Can Charity Be Done in Secret?
Our purpose at Vision for Israel is vast. We aim to help our neighbors in many ways and ensure that our communities have what they need. Perhaps the most significant way that we help our communities is by acting as stewards between donors and recipients. This service is key to giving. Many people feel shame when they receive charity, while others feel proud and egotistical when they give. Our job is to facilitate a shame-free, modest exchange of aid. It is in this way that we best serve God.
This idea brought about a moving story I (Batya) once heard.
Yosef's father had a neighborhood grocery store. He would make fresh yogurt to sell, and needed dozens of glass jars to put his yogurt in. Every day a man would come around selling jars, and Yosef's father would always buy from him, always making sure to pay a fair price.
One day, Yosef saw that the seller was walking up and down the street, collecting jars and putting them in his basket. This was the same basket of jars that he would bring to Yosef’s father to buy.
Yosef was so upset when he saw this, and said to his father, "I saw him pick up jars on the street and sell them to you." Yosef’s father silenced him and said, “Quiet, not now. Don’t speak". And Yosef went on to say, "But Abba (father) he is selling you something he found on the street."
When there were no people in the grocery store, Yosef’s father said to him, “My son, do not shame a man for his actions in public. He is doing what he can to survive, and this is how he makes his income. Everything is fine. I know where the jars come from, and I gladly give him the money. Never embarrass a person in front of others.”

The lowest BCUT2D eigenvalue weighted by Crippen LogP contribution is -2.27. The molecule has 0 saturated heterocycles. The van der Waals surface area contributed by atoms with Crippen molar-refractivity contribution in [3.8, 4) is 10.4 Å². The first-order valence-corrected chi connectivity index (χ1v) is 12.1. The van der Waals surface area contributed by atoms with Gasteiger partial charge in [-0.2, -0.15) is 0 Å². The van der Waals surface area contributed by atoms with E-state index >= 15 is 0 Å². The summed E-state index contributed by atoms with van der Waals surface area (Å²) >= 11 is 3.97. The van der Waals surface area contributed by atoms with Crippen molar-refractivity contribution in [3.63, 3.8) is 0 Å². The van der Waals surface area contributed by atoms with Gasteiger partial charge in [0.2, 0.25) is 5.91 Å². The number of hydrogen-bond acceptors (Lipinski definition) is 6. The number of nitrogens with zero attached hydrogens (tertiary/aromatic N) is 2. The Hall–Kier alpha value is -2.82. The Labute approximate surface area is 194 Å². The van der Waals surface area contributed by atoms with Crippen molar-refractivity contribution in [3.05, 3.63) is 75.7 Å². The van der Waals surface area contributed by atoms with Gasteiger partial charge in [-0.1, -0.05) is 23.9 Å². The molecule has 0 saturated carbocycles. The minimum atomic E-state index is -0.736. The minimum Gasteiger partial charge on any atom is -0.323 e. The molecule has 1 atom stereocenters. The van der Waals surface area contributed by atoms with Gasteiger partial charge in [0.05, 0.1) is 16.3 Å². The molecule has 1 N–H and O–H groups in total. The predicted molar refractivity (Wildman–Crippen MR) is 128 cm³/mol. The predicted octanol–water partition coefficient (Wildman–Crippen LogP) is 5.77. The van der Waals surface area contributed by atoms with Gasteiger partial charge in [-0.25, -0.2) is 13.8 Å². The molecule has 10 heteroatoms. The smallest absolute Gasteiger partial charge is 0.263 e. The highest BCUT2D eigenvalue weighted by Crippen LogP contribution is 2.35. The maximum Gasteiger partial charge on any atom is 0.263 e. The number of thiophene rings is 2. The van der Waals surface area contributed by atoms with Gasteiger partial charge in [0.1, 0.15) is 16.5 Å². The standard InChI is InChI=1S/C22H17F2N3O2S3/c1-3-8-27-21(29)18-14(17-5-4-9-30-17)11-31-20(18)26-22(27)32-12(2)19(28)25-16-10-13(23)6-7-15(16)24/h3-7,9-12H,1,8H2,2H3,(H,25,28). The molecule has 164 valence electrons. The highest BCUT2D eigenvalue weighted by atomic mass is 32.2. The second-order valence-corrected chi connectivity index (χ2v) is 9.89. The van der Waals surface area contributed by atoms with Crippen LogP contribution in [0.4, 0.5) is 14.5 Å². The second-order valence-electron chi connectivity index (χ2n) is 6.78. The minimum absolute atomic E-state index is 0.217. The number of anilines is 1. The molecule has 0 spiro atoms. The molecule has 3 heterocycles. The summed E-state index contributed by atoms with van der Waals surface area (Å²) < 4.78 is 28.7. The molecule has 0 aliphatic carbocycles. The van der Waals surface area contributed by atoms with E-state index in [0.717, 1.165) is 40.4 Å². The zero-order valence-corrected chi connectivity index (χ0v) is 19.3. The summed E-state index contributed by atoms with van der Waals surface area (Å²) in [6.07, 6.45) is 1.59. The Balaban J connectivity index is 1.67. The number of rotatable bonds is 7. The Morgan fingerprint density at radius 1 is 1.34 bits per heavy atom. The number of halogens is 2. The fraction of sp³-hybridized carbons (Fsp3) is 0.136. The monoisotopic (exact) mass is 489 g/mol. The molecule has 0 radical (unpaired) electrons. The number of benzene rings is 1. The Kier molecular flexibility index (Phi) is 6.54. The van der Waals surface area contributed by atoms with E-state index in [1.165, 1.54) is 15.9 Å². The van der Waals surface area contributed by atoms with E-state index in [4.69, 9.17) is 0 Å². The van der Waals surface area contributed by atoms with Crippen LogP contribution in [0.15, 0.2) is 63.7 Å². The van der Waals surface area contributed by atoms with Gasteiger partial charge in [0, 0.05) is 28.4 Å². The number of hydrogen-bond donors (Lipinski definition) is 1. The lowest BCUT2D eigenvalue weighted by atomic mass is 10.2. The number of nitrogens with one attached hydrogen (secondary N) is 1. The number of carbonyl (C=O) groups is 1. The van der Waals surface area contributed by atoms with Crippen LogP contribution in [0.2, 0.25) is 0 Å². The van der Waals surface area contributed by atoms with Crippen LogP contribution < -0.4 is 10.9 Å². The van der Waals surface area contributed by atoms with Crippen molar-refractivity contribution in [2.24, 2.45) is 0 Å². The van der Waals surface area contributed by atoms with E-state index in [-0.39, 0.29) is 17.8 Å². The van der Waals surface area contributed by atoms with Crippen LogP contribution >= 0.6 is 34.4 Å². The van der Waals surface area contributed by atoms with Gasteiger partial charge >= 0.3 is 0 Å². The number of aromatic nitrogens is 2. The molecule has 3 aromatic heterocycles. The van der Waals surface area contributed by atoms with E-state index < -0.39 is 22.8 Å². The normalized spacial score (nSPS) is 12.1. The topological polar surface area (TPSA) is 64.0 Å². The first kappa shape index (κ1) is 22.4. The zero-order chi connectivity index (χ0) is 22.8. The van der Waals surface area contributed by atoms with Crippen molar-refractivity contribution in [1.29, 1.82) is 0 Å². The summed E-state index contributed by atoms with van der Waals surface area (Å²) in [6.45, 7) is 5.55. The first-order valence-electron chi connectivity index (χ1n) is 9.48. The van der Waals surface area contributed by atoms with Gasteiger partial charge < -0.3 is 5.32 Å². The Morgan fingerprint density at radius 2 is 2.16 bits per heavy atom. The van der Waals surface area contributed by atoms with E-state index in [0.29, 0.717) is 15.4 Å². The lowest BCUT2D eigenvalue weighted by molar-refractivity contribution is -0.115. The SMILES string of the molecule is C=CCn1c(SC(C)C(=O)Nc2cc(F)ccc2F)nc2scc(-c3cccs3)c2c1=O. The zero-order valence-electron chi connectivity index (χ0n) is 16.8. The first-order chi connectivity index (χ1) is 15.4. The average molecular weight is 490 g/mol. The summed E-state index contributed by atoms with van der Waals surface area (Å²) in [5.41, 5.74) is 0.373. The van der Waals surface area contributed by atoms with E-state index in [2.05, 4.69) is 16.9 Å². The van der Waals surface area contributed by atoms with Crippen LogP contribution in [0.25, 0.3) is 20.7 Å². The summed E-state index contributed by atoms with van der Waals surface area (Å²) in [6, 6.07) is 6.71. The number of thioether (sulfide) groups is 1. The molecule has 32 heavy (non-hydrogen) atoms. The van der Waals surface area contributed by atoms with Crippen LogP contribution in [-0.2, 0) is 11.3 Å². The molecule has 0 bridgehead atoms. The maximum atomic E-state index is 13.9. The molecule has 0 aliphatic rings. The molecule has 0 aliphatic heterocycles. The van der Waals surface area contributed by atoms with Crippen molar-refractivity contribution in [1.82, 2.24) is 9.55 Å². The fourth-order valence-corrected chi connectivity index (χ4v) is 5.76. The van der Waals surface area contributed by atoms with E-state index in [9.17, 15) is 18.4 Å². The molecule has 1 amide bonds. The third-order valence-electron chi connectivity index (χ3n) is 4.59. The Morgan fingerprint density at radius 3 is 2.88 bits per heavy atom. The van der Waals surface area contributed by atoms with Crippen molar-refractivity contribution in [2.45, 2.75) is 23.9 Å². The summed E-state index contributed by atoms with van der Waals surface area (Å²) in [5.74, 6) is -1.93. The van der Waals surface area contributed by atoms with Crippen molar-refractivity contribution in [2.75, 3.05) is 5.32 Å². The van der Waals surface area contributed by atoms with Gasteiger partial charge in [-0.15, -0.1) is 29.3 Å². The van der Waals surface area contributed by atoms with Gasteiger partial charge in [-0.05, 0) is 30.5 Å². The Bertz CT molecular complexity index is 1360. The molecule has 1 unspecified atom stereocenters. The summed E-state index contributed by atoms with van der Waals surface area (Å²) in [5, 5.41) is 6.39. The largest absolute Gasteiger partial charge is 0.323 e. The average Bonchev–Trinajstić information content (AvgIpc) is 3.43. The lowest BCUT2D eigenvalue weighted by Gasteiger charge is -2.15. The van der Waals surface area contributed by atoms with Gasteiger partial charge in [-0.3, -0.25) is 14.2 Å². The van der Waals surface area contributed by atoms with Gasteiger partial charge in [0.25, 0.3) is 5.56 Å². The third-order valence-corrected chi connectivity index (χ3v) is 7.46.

The Jewish principle of Matan Baseter (giving in secret) fits this story perfectly. The Sephardic Jewish philosopher, Maimonides, is famous for articulating eight distinctive levels of charitable giving. Giving anonymously occupies a high position; the second level of giving is "where the donor doesn't know to whom he gives and the recipient doesn't know from whom he receives".
The key to true, heartfelt giving is modesty. It’s important to be humble, and give of yourself without wanting praise or attention in return; we must do good for the sake of serving God and our communities. The second, and perhaps most important part of serving others, is ensuring that those you serve don’t feel embarrassed or subordinate.
Here at Vision for Israel, we facilitate Matan Baseter for our donors and communities. We act as the conduit for double-blind giving. You, our donors, are able to give freely and modestly, while our recipients don’t feel ashamed or embarrassed of their poverty.
God loves all his people equally. When you take the time to give modestly, you participate in Matan Baseter. The Bible says:
The rich and the poor meet together; the Lord is the maker of them all.
Our status in life does not matter in the eyes of God. Remember this when you perform acts of service, and help those in need. As we say at Vision for Israel, all are equal, and all deserve dignity and respect.
To give anonymously and participate in the Matan Baseter that we administrate, we have many opportunities to do so. You may find them here.
May the Lord bless and keep you as you serve the needy.
Barry & Batya Segal